Less than four years ago, Greece’s left-wing Syriza party and its leader Alexis Tsipras won the elections and formed a government that promised to take the country off the path towards bankruptcy.

Today, the situation is very different in Greece. Lawmakers will soon be voting on the country’s first budget after years of ‘memorandum’ programmes.

In Europe, ahead of the European Parliamentary election, Syriza is promoting the idea for the formation of a coalition between Social Democrats, Greens and the Left. The idea is for this coalition to support a progressive Commission’s Spitzenkandidat as well as will propose a social political agenda for the EU.

European Interest caught up with Greece’s Syriza MEP Dimitris Papadimoulis. A member of the Bureau of the Confederal Group of the European United Left – Nordic Green Left and Vice-President of the European Parliament, he is one of the partisans of the idea of the cooperation of the European progressive forces.

What worries him ahead of the European elections, is not only the rise of the far-right parties in some of the EU member states, but the simultaneous right turn of some of the EPP members and the possible threat of a coalition between conservatives and the far-right at a European level.

Papadimoulis says that the refugee waves surprised everyone in EU and that what is lacking today is a European response to this problem.

As for the political situation in his country, he believes that the Syriza party arriving in the government encountered huge problems and that managed to face successfully some of them.

“In Greece historically, the Centre and the Left attract the majority of the Greek people,” says Papadimoulis, adding that he is confident his party will win again the next general election.

European Interest: The electoral success of the far-right parties in some EU member states is today a popular subject for debate. Does the rise of the far right worry you?

Dimitris Papadimoulis: The rise of the far right is particularly worrying because it is combined with an erosion of right-wing ideas and a conservative turn of the traditional Christian Democracy. It is not only the upward momentum of Matteo Salvini and Marie Le Pen but also the gradual ‘Orbánisation’ of the EPP. Because inside the EPP, Viktor Orbán is no longer isolated and picturesque, he has also Sebastian Kurz with him. And Orbán is, unfortunately, along with Kyriakos Mitsotakis, the leader of the Greek conservative party, among the most enthusiastic supporters, from the very beginning, of Manfred Weber‘s candidacy. So, what worries me, and what should force the progressive forces to speed up their initiatives, is the combination of the upward dynamics of the far right and the right turn of the EPP.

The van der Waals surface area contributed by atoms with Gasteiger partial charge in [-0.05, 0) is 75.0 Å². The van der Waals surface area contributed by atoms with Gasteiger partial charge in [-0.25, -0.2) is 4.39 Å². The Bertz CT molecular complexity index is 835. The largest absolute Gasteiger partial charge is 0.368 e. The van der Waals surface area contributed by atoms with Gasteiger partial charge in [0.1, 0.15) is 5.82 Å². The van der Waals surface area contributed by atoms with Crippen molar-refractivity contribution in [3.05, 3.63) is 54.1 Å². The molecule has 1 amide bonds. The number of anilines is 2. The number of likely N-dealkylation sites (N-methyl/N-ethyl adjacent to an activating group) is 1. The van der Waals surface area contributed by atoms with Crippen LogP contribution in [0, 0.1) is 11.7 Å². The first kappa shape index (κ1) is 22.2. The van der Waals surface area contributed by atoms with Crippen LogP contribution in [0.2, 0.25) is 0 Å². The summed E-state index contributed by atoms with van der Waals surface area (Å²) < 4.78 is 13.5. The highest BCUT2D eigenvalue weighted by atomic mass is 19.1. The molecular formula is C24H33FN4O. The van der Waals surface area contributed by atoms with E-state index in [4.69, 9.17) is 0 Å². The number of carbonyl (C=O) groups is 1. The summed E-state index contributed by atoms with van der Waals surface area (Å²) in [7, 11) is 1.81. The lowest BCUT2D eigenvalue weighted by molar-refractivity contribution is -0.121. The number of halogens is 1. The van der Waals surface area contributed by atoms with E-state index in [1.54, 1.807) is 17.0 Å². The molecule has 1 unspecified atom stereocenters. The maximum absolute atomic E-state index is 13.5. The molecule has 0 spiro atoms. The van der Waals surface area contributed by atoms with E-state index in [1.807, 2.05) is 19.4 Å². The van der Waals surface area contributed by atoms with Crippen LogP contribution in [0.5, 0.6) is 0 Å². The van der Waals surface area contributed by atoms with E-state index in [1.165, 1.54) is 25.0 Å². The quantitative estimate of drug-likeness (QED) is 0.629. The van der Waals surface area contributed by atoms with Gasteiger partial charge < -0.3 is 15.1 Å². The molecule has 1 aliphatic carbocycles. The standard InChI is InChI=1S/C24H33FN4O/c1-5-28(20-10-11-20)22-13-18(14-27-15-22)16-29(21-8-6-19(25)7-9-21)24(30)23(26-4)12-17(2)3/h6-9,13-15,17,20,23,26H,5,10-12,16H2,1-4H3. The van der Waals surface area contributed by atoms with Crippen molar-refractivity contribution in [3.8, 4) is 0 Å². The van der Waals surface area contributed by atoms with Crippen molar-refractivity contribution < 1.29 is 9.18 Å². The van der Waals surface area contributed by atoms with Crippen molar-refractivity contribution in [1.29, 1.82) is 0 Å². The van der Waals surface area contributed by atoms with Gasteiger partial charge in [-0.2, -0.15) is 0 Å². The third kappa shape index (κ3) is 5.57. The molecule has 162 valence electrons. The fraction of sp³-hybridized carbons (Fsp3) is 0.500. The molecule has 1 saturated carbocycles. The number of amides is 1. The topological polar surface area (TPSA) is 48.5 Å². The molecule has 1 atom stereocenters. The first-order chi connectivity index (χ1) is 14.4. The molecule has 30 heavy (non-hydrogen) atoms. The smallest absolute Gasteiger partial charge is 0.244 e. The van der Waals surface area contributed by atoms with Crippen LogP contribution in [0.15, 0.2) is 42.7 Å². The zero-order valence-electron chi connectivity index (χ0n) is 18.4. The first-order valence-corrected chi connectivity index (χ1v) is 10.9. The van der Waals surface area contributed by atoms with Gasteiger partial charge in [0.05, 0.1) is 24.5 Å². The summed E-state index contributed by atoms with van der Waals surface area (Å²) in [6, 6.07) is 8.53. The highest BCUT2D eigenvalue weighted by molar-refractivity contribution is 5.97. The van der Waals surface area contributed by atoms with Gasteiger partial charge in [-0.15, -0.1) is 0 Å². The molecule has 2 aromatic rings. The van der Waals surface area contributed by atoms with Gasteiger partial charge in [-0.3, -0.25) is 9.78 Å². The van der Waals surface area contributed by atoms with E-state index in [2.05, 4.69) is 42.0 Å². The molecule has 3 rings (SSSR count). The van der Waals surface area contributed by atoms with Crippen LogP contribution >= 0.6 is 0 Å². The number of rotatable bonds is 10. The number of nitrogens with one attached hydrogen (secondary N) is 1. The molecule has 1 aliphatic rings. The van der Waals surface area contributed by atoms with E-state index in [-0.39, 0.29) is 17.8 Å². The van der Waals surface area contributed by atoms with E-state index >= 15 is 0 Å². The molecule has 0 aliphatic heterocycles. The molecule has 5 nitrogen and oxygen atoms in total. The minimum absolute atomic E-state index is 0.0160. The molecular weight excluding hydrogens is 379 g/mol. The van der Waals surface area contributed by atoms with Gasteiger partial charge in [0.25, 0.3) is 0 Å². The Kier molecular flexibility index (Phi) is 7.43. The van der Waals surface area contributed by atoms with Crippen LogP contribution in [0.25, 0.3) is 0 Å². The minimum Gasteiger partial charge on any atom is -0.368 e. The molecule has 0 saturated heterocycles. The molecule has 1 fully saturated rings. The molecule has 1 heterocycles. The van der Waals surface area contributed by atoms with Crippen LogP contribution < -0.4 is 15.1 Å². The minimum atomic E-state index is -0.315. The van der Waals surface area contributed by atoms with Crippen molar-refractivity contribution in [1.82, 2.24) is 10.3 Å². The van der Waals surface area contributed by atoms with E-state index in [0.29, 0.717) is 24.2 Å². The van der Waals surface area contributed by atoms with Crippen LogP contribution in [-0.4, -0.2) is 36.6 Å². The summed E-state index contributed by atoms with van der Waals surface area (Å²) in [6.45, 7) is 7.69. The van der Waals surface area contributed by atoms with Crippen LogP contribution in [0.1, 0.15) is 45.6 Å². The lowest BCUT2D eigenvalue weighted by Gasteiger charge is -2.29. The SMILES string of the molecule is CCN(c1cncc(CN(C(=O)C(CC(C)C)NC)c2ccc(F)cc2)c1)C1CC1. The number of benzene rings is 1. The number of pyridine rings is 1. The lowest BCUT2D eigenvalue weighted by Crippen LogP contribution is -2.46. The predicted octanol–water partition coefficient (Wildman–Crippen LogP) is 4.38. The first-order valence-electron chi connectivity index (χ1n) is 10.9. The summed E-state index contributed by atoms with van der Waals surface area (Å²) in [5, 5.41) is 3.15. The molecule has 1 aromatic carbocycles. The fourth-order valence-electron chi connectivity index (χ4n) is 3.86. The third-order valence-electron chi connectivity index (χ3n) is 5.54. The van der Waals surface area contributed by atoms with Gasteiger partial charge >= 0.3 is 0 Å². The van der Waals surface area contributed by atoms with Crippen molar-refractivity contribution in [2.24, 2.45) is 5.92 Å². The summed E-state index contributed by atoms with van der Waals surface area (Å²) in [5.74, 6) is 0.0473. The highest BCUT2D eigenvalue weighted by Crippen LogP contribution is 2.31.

I have the impression that there is underground mobility already in the background, so that what has already been done in Austria, the governmental cooperation between the far-right and the conservatives, is being thought and kneaded at European level.

Manfred Weber is nominated by EPP as his official candidate. Do you consider the election to be certain, given the power the EPP will have again in the European Parliament?

Manfred Weber has nothing to do with Jean-Claude Juncker. Weber is a much more right wing politician, not only compared to Juncker but also Angela Merkel. He was a Grexit supporter, has long expressed his position for the expulsion of Greece from the Schengen treaty, has led in statements against the countries of the European South, and is therefore a symbol of a right turn of the EPP. I think the EPP with the Weber nominee will record lower rates than it did in 2014 and I do not see that will be easy to form a majority capable of giving it a vote of confidence in the European Parliament.

But since in politics we must anticipate and prevent, I think it is necessary to speed up the initiatives already in place so that the three progressive political families – the Left, the Socialists and the Greens – despite their differences, formulate a joint plan for progressive changes in the course of European integration, against the extreme right and the recipe of the eternal austerity that the neo-liberal doctrine embodies. The time that remains until the European elections is not much, but I think that these three political families must seek the strongest possible conciliation with each other as after the European elections we will have everything changed: new President of the European Council, new president of the European Commission, new president in the European Parliament, a new High Representative for European foreign policy, and shortly afterwards a new governor of the ECB.

The more effective the convergence of European progressive forces is, the easier it will be to avoid the threat of the evil scenario of right-wing coexistence with the far-right, because that would lead EU to dissolution.